Water! Water! State Lifts 50 Gallon Per Person Per Day Restriction on Rio Dell Residents, Others Not so Lucky

Rio Dell resident Bob Vogel waters his flowers using donated spring water. Vogel’s flowers are a town favorite. [Photos provided by the city of Rio Dell]

The State Water Resources Control Board lifted its 50 gallons of water per person per day restriction on Rio Dell residents. However, those previously affected on the remainder of the main stem of the Eel River, the North Fork Eel River, or the Van Duzen River aren’t so lucky.

City of Rio Dell Press Release:

One month after issuing a notice that the City of Rio Dell no longer has legal rights to draw water out of the Eel River, the State Water Resources Control Board (SWRCB) has issued a rescission of its June 30, 2014 curtailment notice. The curtailment notice resulted in an unprecedented 50 gallons of water per person, per day ceiling the City of Rio Dell was asked to achieve. This reduction translated into a 50% reduction in water use city-wide. The city and its rate-payers faced State imposed fines for failure to achieve the conservation objective.

Residents of Rio Dell answered the call to conserve water, reducing water use by 56% towards the end of July. Friends of the city donated truckloads of water to keep city landscaping alive, residents with well systems donated water to their neighbors, and local businesses stepped in voluntarily to reduce water use. 

The State’s rescission of the curtailment letter [see below] now lifts the 50 gallon per person per day limitation on the city’s residents. The city remains at emergency drought level 3, which continues to prohibit the outdoor use of water, and the Governor continues to call for reduced outdoor water use statewide. The City Council may reconsider its position on the city’s drought stage at its regularly scheduled meeting this Tuesday August 5, 2014 at 6:30pm. River gauges adjacent to the city show a river flow of 45 cubic feet per second, one of the lowest river flows for this time of year since 1977. 

“While we are pleased that the State has reassessed its position, we remain very concerned about river flows.” Stated Kyle Knopp, City Manager for the City of Rio Dell. The city’s only source of water comes directly from the river. “A drought of this magnitude has not been seen in a generation, and I wouldn’t be surprised if next month we receive a new curtailment order as conditions worsen. For now though,everyone should be mindful of how we use water, but nobody needs to be counting gallons.

Public Works staffer Austin Evans uses recycled grey-water from City Hall to keep the flowers alive.

State Water Resources Control Board letter to the City of Rio Dell:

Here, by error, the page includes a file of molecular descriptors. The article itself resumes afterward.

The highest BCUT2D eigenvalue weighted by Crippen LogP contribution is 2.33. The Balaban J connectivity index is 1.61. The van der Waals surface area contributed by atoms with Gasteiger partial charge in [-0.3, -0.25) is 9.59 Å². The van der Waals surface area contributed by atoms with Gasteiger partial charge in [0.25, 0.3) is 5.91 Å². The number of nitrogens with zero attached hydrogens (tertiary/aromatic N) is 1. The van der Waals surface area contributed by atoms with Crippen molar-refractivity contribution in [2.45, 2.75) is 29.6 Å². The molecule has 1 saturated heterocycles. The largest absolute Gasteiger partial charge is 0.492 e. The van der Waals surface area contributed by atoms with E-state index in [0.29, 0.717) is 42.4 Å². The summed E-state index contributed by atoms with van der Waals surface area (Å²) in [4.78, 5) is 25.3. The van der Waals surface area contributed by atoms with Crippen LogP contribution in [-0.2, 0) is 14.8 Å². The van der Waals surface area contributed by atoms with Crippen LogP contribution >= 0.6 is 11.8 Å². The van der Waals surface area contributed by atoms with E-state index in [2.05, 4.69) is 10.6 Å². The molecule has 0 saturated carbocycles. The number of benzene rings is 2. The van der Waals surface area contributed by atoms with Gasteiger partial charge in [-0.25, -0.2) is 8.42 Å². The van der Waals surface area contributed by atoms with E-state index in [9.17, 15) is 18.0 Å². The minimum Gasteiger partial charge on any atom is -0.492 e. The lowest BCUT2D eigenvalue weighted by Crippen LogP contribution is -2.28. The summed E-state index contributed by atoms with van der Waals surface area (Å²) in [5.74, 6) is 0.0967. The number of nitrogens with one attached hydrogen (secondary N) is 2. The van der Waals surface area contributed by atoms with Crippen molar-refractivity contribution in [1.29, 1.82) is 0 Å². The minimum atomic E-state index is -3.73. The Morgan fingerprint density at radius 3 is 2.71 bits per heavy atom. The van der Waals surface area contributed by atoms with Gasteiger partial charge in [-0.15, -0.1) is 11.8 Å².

On June 30, 2014, the State Water Resources Control Board (State Water Board) issued a curtailment notice to post-1914 water right holders on the North Fork and Main Stem Eel River and the Van Duzen River. The curtailment notice was based on the projected water supply and reported diversion demands for senior and junior water right holders. At that time, the water supply was insufficient to service all senior water right holders. 

State Water Board staff has continuously monitored flow conditions in the Eel River watershed, and, based on new information, has determined that there is sufficient water available downstream of the confluence of the South Fork and Main Stem Eel River to justify allowing 22 appropriative water rights holders, of which you are one, to commence diversions under post-1914 water rights. This determination is based on July 14th and 16th, 2014 recalibrations of the stream gages at Scotia and Fort Seward by the United States Geological Survey (USGS) which are used to monitor and project water supply. State Water Board staff has monitored the adjusted gages for two weeks to ensure consistency prior to releasing parties from curtailment. 

Given these adjustments to water supply, State Water Board staff finds that additional water is available to certain post-1914 water rights in the Eel River near the Scotia gauge. Due to the downstream location of the Scotia gauge and supply of water still entering from the South Fork, only those post-1914 water rights downstream of the South Fork and Main Stem Eel River confluence are being released from curtailment. 

State Water Board staff also checked this decision to partially lift curtailments with results from a flow model being developed by the University of California, Davis. Results from the Davis model support lifting the curtailments for the post-1914 water rights below the confluence of the South Fork and Main Stem Eel River, but not for the remainder of the Main Stem Eel River, North Fork Eel River, or Van Duzen River.  

To Water Right Users in the Main Stem Eel River, The Division of Water Rights will continue to actively monitor the conditions for the remainder of the Main Stem and North Fork Eel River as well as the Van Duzen tributary, and should conditions change, we will notify the affected parties. If you have any questions or concerns, you may contact John O’Hagan at (916) 341-5368. 


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